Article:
Illini women begin NIT campaign

It was Monday evening, and Jolette Law knew her team might play Wednesday in the WNIT. Nevertheless, she knew there was something more important than practice going on.

Law took her entire team into the locker room, turned on the TV to ESPN and the team watched the NCAA tournament selection show — even though she knew her team wouldn’t make it.

She wanted to teach her team a point, show them what it would be like to make the tournament.

Law didn’t even have to say anything, the first No. 8 seed vs. No. 9 seed matchup said it all.

“The first teams to pop up were ‘bam,’ Iowa and Rutgers,” she said, of her alma mater (Iowa), and the school coached by her mentor, C. Vivian Stringer, where she coached for 12 years.

“As a player, that’s what I look for. As a coach, that’s what I was used to. It was just God showing a sign that, this is what Coach Law is always pushing and prodding for.”

Law knows her team wasn’t that far away. A Jenna Smith injury, a miss here or there, a few missed defensive assignments may have made all the difference. Iowa (19-13) and Rutgers (19-14) weren’t that far ahead of her team.

“Three games, you’re in. 19-11, 19-14, we’re right there,” she said. “It was like, ‘Wow, this is what we play for, this is what it’s all about.’”

But the Illini are on to the WNIT, finishing the season at 16-14, just a few games out in a season that seemed like it may have been lost long ago.

Smith knows she won’t be around to reap the benefits of any of these learning experiences.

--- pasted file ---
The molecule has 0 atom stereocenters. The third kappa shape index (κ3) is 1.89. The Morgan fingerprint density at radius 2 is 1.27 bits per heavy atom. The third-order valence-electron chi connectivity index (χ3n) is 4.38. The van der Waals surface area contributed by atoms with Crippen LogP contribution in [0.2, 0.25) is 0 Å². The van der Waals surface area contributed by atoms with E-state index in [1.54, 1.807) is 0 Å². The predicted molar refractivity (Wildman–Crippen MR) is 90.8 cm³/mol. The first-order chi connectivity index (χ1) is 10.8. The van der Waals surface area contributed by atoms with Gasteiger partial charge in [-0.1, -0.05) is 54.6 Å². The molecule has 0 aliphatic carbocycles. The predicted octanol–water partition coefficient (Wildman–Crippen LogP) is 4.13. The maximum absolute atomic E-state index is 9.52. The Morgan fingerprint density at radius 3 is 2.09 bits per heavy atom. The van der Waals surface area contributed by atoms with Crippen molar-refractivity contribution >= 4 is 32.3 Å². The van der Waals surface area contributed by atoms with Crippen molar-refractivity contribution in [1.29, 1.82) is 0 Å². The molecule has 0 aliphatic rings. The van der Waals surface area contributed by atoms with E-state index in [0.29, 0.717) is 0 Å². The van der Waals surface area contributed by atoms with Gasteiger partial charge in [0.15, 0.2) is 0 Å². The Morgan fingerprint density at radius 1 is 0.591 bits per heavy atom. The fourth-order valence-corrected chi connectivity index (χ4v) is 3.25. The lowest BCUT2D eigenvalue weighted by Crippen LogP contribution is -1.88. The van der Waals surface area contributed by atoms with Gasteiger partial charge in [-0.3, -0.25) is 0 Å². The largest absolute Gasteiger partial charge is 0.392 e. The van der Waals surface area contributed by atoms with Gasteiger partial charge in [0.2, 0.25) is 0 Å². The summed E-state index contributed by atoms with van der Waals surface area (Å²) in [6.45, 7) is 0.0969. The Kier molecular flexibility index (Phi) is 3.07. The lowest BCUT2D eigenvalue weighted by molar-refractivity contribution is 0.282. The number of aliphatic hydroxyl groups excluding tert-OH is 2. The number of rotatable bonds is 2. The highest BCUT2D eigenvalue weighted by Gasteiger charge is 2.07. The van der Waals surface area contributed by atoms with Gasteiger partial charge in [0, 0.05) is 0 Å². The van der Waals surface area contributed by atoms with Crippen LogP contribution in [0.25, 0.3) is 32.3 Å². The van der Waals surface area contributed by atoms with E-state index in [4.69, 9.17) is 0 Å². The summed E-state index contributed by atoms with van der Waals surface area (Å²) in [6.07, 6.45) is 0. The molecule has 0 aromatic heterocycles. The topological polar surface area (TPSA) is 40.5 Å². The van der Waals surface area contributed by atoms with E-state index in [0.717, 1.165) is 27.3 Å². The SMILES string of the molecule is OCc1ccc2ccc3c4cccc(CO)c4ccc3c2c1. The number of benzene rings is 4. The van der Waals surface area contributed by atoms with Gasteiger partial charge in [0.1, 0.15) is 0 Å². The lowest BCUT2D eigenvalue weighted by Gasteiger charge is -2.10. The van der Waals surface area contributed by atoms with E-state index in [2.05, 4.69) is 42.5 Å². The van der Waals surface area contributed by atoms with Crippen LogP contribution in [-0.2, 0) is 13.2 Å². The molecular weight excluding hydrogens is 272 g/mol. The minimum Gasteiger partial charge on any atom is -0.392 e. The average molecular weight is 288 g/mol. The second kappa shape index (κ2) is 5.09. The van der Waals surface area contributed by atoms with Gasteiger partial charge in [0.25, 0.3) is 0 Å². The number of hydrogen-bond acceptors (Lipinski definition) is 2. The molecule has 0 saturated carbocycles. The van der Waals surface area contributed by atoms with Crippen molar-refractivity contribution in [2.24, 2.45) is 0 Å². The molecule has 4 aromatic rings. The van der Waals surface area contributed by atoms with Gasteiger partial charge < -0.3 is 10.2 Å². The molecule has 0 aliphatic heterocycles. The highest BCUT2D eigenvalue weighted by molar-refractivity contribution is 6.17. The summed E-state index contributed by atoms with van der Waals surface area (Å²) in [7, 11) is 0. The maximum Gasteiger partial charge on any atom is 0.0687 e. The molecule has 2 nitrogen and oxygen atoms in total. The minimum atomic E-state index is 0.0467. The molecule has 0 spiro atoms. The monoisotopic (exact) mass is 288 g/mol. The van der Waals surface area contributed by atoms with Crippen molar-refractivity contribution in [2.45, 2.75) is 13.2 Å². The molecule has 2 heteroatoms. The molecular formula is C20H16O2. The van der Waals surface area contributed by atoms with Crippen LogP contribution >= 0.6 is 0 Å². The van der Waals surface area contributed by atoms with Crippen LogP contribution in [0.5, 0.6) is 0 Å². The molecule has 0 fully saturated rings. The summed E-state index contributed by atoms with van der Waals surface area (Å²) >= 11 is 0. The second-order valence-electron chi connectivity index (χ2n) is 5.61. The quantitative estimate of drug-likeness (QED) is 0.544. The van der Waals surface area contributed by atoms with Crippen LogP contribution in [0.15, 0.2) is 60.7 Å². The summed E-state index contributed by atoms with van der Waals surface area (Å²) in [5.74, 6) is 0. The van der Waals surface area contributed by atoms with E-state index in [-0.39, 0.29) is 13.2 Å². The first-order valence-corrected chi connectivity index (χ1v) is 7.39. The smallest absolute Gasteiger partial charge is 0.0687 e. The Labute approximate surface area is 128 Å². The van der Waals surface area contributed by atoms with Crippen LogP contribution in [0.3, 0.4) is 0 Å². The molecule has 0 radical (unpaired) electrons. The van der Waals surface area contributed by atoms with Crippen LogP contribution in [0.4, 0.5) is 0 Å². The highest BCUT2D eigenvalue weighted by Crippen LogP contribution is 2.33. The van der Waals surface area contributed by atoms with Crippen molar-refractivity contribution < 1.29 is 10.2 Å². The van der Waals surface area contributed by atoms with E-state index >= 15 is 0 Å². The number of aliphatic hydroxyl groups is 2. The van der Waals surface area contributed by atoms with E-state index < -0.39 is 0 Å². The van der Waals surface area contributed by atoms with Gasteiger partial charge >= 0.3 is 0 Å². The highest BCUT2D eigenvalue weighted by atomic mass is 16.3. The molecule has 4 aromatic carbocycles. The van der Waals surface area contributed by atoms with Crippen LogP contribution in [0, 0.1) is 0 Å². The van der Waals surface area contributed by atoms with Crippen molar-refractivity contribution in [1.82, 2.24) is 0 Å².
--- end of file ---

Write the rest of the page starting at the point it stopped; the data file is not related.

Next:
The senior also knows, though, that there is only one way to look at the tournament.

“You just have to come in, like, ‘I just want to get better now.’ We’re in the NIT, we’re blessed to still be playing now,” she said. “That’s always your focus. Just to win and to get better.”

Illinois’ time in the WNIT, which begins Friday against Western Kentucky, is also an opportunity for Smith to break the Illini career scoring record ­— she’s only three points away — and for Smith and fellow senior Lacey Simpson to end their careers in good form.

“We want them to end on a high note,” freshman Kersten Magrum said. “It would be really special for them to either go really far in the NIT or win the whole thing.”

After the Illini’s quarterfinal loss, Law said she may not even accept an NIT bid if it weren’t for her two seniors.

She backed off that statement Wednesday.

“It’s really not for Jenna and Lacey,” she said. “I say that, but it’s more for my freshmen and sophomores, my young ball club. I don’t think they’re ready for it to end.”

Western Kentucky is a team going through turmoil, as it was announced Wednesday that two freshmen who average a combined 11.5 points will be leaving the team. The Lady Toppers are 21-10 and finished second in the Sun Belt Conference East Division.

Law knows, though, that the WNIT is not where her teams belong.

“I’m not comfortable sitting, not invited to the party,” she said. “Not playing for that big prize, that championship game. That’s why we work and sweat all preseason, that’s why we grind and compete every day.

“I’m hoping that next year they understand how hard you got to work, how hard you got to run, how much you got to work on your game. It ain’t just the 20 hours a week, they’re doing more, make sure everybody’s on page.”